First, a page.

Alexis Lafreniere smiles while looking at his results on the clock during the Kubota OHL/NHL Top Prospects team white on-ice skills testing in Hamilton, Ont. on Wednesday, January 15, 2020. THE CANADIAN PRESS/Peter Power

Alexis Lafreniere smiles while looking at his results on the clock during the Kubota OHL/NHL Top Prospects team white on-ice skills testing in Hamilton, Ont. on Wednesday, January 15, 2020. THE CANADIAN PRESS/Peter Power

New York Rangers select Lafrenière with No. 1 pick in NHL draft

Vancouver Canucks have no picks until Round 3

The New York Rangers selected Alexis Lafreniere with the first pick in the NHL’s pandemic-delayed draft Tuesday.

The star winger from the Rimouski Oceanic of the Quebec Major Junior Hockey League registered 35 goals and 112 points in 52 games before the 2019-20 season was cancelled because of COVID-19.

Just the second back-to-back recipient of the Canadian Hockey League’s player of the year award, following in the footsteps of fellow Rimouski captain Sidney Crosby in 2004 and 2005, Lafreniere was NHL Central Scouting’s top-ranked North American skater and long-viewed as the consensus choice at No. 1.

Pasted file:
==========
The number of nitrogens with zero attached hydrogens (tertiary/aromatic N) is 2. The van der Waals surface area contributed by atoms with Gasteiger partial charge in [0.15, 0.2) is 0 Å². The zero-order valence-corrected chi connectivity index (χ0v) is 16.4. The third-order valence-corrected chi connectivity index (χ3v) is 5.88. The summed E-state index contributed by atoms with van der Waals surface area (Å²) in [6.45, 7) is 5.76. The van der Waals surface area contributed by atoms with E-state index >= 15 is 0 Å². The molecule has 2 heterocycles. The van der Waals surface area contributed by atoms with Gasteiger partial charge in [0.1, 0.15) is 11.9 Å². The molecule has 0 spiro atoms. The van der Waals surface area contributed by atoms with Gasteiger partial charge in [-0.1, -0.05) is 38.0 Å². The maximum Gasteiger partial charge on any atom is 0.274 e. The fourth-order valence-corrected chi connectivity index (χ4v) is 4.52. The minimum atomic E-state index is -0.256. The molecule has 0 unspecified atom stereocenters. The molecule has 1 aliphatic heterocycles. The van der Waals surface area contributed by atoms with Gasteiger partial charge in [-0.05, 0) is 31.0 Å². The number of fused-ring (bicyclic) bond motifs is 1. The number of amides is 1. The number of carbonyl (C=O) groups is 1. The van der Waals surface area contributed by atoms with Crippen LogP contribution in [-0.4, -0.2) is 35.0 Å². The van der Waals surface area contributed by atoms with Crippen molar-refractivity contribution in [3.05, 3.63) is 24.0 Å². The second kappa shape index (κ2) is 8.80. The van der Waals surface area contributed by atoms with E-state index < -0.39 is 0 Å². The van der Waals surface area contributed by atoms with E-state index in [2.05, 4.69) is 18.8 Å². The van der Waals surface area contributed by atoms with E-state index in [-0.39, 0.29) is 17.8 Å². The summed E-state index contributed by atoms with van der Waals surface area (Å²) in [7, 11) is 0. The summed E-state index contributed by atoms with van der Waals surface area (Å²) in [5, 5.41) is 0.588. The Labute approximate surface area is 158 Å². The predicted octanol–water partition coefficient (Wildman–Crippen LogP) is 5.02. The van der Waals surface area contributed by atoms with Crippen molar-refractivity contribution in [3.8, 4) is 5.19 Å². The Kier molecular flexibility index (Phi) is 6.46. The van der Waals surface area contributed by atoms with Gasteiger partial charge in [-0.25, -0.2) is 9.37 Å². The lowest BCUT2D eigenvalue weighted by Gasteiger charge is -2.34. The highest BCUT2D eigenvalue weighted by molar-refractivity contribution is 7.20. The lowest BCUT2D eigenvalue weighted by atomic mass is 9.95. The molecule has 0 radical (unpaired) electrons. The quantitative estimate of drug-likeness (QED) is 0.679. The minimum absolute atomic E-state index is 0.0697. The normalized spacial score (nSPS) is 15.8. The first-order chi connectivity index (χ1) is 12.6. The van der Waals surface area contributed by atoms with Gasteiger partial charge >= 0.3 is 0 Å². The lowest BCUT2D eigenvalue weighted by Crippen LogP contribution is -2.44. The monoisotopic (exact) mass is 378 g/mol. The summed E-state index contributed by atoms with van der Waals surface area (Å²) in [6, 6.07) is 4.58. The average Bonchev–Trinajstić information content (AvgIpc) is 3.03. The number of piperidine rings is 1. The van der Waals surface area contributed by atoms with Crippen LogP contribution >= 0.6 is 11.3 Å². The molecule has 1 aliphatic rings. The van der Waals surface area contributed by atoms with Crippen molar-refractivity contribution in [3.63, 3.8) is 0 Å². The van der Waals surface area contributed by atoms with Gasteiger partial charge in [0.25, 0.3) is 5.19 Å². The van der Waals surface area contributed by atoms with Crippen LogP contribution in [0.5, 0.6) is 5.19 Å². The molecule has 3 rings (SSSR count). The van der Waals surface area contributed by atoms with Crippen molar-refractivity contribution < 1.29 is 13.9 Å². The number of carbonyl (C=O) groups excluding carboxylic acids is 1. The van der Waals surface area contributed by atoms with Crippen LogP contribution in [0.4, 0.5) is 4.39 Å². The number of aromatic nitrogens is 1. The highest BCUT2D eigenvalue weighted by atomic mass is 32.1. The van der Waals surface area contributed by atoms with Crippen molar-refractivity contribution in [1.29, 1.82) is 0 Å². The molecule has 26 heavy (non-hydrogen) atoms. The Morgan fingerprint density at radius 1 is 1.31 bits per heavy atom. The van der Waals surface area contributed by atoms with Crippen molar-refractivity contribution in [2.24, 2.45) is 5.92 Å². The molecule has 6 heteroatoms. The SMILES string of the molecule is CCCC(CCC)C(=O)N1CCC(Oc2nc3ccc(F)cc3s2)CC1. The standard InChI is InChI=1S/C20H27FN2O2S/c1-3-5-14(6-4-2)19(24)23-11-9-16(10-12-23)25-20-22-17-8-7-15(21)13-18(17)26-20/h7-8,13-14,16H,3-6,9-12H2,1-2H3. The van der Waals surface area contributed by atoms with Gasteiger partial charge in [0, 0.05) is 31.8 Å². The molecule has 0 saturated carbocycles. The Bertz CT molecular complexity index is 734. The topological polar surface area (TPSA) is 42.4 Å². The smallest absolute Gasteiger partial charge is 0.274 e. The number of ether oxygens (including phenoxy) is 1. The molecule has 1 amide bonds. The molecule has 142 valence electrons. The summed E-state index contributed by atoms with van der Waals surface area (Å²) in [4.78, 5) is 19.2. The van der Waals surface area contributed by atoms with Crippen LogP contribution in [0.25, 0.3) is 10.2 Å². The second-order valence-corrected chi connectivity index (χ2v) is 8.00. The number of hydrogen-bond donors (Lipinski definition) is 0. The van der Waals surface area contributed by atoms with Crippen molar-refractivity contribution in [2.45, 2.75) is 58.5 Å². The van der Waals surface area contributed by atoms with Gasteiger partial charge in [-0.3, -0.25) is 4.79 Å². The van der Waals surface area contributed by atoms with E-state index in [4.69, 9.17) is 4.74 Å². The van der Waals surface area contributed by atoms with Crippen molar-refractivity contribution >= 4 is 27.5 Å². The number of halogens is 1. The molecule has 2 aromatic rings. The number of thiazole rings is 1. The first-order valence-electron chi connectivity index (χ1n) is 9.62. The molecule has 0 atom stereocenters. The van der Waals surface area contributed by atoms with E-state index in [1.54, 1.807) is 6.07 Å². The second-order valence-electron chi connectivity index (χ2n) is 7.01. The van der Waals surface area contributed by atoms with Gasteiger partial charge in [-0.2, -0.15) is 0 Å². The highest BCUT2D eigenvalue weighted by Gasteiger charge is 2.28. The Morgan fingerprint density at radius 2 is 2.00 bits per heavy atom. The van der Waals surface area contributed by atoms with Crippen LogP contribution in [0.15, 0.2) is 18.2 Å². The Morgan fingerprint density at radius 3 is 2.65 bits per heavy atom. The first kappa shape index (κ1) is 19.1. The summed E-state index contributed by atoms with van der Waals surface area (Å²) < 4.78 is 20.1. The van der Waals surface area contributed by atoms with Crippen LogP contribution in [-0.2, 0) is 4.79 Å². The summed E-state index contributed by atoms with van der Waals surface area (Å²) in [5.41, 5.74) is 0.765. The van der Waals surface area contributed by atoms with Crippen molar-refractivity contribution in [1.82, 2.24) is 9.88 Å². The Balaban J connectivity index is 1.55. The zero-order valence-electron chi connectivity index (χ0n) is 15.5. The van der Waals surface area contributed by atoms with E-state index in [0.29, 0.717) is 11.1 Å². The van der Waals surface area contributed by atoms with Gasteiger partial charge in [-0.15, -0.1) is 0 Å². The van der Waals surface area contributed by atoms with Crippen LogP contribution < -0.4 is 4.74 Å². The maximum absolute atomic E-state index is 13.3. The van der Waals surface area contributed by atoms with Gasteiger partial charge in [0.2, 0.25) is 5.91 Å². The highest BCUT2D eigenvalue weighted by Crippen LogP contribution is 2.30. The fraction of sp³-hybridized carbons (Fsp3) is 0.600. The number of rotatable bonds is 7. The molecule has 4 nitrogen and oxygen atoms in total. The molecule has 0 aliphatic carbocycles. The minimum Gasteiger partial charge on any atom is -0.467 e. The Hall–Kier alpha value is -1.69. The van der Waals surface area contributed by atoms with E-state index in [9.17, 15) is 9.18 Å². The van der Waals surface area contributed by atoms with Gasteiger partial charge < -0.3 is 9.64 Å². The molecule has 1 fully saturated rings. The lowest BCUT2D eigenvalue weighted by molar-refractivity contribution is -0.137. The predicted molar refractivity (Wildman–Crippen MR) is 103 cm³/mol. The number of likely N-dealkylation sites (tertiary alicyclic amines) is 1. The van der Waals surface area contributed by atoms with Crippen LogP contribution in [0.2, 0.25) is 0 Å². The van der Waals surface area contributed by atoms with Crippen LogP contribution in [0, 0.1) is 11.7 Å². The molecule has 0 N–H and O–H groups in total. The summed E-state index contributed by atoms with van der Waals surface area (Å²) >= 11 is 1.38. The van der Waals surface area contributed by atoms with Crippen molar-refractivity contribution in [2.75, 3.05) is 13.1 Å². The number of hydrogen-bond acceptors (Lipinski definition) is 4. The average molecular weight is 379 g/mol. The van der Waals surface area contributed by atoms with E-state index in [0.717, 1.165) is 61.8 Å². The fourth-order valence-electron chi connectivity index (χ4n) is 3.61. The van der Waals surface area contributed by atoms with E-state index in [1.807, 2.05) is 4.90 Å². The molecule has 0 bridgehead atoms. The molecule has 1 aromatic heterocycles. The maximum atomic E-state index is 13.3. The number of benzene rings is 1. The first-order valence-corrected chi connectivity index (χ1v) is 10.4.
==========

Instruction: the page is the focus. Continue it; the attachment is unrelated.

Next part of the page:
“It was an unreal feeling,” Lafreniere, sporting his new team’s hat and jersey, said on a video conference call from the family home in St-Eustache, Que., after having his name called first. “The New York Rangers are a great organization.

“I’m really, really honoured to join them.”

The draft, which was originally scheduled for June 26 and 27 in Montreal, is being held remotely via video conference due to the pandemic. Rounds two through seven are scheduled for Wednesday before NHL free agency opens 48 hours later.

“We’ve been waiting for a long time so it was something really special for me and for my family,” Lafreniere added. “We’re all really excited.”

Lafreniere is the first Canadian to go No. 1 since the Edmonton Oilers selected Connor McDavid in 2015. The Oilers announced late Monday that McDavid had tested positive for COVID-19, is experiencing mild symptoms, and is quarantining at home.

Before the Lafreniere pick, commissioner Gary Bettman announced the league and players are now focused on starting the 2020-21 season on Jan. 1 after previously aiming to get things going Dec. 1. The 2019-20 campaign was suspended in mid-March due to the pandemic and completed late last month inside two tightly-controlled bubbles in Edmonton and Toronto without fans in attendance.